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MRS CARNELL: Not only were the comments of Ms Follett with regard to deficits incorrect, Mr Speaker, but also Ms Follett's view that her Government's term of office was somehow a success from a budgetary perspective was right off the mark. In fact, by any objective test of good government, the Follett Labor Government was a failure. I think you have to look at some of the evidence here. Let us look at some of the performance indicators over the life of the Government. Prices in the ACT increased faster than prices in the rest of Australia - 6.6 per cent in the ACT and 5.6 per cent nationally. Let us look at taxes. The increases were 135 per cent for land tax, 35 per cent for residential rates, 46 per cent for traffic fines, 51 per cent for petrol tax revenue, 53 per cent for revenue from motor vehicles, and I could go on and on.
Let us look at job opportunities. The ACT lagged a long way behind the rest of Australia. Over the life of the previous Government, job vacancies in the ACT increased by only 33 per cent.
Mr Berry: Mr Speaker, I raise a point of order. I know that Ministers want to answer questions in any way they like, but oppositions like to get answers. We would like a little bit of relevance, in particular in relation to balanced budgets.
MR SPEAKER: There is no point of order. Continue, Chief Minister.
MRS CARNELL: By contrast, job opportunities increased by 167 per cent in the rest of Australia. The long-term unemployed in the ACT increased from 1,500 to 3,400 over that period of time. In fact, in the final year of the Follett Government, the number of long-term jobless in the ACT increased by 13 per cent while the rest of Australia saw a decrease of 5.4 per cent. Youth unemployment increased substantially. In fact, the trend of youth unemployment in the ACT was more than five times the national average. That was an increase of 16 per cent in the ACT and an increase of only 3 per cent for the rest of Australia. Private sector labour costs, in terms of average labour costs per employee, blew out to the highest in Australia. The list goes on.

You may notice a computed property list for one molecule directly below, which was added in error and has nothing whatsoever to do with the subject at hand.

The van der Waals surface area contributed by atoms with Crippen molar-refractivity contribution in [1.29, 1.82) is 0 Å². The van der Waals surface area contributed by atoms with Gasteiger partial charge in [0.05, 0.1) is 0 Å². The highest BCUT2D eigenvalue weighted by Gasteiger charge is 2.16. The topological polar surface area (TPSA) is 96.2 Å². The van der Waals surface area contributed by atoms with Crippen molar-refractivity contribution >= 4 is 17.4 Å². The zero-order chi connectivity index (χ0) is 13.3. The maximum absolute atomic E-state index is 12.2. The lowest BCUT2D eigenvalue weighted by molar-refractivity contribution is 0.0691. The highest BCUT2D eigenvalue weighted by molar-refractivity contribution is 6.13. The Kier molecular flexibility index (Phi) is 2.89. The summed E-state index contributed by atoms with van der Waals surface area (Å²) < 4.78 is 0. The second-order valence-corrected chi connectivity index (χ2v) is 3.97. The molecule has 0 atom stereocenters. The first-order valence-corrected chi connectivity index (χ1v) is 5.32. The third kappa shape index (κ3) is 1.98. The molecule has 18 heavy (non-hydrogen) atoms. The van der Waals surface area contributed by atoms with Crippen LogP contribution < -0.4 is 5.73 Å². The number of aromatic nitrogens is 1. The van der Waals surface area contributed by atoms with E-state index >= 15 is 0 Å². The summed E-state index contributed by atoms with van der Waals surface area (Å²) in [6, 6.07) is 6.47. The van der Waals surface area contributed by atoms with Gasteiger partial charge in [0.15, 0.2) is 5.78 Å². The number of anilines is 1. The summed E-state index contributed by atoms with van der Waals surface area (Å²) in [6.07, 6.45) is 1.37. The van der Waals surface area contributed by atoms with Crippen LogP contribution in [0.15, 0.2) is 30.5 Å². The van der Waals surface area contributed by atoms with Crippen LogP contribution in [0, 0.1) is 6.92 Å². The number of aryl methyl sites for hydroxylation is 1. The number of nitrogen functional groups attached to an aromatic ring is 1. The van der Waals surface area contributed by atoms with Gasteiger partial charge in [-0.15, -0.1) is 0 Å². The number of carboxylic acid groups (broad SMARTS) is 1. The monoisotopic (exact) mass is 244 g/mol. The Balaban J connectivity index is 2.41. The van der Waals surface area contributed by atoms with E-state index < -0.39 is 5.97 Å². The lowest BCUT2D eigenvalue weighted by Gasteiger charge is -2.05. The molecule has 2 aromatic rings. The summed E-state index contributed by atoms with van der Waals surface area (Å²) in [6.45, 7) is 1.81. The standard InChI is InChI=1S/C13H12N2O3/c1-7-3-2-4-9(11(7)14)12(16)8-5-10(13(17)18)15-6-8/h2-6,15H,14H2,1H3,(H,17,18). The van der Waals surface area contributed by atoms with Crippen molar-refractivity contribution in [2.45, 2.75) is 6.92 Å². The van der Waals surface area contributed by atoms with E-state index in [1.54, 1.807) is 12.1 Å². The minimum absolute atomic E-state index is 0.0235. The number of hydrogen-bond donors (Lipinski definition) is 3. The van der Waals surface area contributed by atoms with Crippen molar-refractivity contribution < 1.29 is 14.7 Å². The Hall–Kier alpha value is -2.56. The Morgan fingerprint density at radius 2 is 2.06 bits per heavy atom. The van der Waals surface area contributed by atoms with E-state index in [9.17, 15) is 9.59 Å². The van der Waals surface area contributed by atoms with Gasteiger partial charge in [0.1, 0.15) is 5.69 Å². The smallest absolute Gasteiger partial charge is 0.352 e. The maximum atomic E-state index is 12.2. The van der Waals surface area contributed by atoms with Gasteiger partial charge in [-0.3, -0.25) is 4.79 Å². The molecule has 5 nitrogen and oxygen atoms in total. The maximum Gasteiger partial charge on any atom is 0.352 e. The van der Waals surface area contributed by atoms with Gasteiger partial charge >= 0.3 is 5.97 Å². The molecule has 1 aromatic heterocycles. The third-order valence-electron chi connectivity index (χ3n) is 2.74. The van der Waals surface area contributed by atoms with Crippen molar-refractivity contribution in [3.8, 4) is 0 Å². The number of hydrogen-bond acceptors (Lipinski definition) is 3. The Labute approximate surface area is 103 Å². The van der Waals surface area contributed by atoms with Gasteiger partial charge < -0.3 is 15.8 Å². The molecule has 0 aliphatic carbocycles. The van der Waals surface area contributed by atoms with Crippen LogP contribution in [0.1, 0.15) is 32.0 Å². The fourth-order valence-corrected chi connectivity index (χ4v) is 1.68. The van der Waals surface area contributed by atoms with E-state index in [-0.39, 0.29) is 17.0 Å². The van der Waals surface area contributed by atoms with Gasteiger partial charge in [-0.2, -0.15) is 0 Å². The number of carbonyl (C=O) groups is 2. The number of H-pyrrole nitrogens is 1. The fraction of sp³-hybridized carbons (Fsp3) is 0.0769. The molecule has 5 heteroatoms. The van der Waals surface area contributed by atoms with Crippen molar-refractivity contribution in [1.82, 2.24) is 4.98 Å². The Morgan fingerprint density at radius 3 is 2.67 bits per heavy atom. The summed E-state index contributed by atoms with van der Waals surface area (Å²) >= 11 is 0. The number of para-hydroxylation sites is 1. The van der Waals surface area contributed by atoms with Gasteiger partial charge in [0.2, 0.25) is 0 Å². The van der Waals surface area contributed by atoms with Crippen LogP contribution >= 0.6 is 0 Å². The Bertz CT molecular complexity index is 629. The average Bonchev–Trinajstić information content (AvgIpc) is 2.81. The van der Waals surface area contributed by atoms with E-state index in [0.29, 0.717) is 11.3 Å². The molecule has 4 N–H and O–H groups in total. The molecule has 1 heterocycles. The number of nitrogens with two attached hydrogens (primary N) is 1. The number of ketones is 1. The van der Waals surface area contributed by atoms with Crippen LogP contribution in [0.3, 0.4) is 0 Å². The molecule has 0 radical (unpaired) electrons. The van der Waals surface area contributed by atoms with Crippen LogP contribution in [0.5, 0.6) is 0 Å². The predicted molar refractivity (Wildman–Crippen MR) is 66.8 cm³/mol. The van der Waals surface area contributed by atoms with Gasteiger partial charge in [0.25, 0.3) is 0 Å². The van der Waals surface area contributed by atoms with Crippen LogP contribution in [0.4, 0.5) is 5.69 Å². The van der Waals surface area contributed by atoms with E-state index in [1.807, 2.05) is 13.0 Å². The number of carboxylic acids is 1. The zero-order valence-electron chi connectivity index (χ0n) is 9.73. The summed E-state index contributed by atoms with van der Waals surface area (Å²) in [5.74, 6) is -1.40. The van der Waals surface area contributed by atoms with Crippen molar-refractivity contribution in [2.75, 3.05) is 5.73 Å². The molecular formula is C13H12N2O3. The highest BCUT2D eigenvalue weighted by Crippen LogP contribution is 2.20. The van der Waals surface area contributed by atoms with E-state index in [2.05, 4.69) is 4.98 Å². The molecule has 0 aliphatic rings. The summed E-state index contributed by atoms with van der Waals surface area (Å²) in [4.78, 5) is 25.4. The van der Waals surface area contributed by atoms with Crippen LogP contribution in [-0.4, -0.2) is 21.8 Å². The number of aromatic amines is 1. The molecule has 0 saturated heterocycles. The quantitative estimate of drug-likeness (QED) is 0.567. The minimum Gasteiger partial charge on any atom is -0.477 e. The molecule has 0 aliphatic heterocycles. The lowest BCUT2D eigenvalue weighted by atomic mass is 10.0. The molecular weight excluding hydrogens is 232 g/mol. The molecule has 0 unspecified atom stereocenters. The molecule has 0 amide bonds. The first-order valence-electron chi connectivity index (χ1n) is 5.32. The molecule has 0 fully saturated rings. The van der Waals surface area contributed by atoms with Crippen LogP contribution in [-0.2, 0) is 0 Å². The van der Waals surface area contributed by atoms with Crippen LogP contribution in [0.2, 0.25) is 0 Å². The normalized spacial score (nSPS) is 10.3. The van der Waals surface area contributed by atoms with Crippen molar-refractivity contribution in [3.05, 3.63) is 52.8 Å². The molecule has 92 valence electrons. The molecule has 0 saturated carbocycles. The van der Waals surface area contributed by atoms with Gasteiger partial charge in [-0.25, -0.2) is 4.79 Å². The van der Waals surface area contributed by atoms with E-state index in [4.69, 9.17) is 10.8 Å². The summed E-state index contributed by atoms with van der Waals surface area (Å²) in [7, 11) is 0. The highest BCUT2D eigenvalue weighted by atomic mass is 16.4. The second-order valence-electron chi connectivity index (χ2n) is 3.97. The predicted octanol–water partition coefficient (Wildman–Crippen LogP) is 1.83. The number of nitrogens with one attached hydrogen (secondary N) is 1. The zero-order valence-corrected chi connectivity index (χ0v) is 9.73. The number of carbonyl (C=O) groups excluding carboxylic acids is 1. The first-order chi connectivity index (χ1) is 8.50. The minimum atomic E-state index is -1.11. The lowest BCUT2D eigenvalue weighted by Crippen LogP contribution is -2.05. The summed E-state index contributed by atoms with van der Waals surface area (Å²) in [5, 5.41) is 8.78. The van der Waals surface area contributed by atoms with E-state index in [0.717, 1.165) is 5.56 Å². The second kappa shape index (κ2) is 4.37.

Mr Speaker, as for the claim about balanced budgets, the facts are that Labor did not deliver even one balanced budget. The former Treasurer should have known that it is grossly misleading to try to create an artificial separation between capital and recurrent spending for the purposes of reporting a budget.
Ms Follett: On a point of order, Mr Speaker: If Mrs Carnell wants to accuse me of misleading, then she has to proceed on a substantive motion.
MR SPEAKER: Order! I think the words that I heard were that the Leader of the Opposition, Ms Follett, “should know that it is grossly misleading”. I do not know that she was saying that you were grossly misleading.
MRS CARNELL: Mr Speaker, I am happy to say that the former Treasurer would know that it is grossly misleading to the community to try to create an artificial separation between capital and recurrent spending for the purposes of reporting a budget. The money has to be found, no matter what it is used for, and the economic impact of taxing or borrowing to fund capital or recurrent expenditure is the same. That is why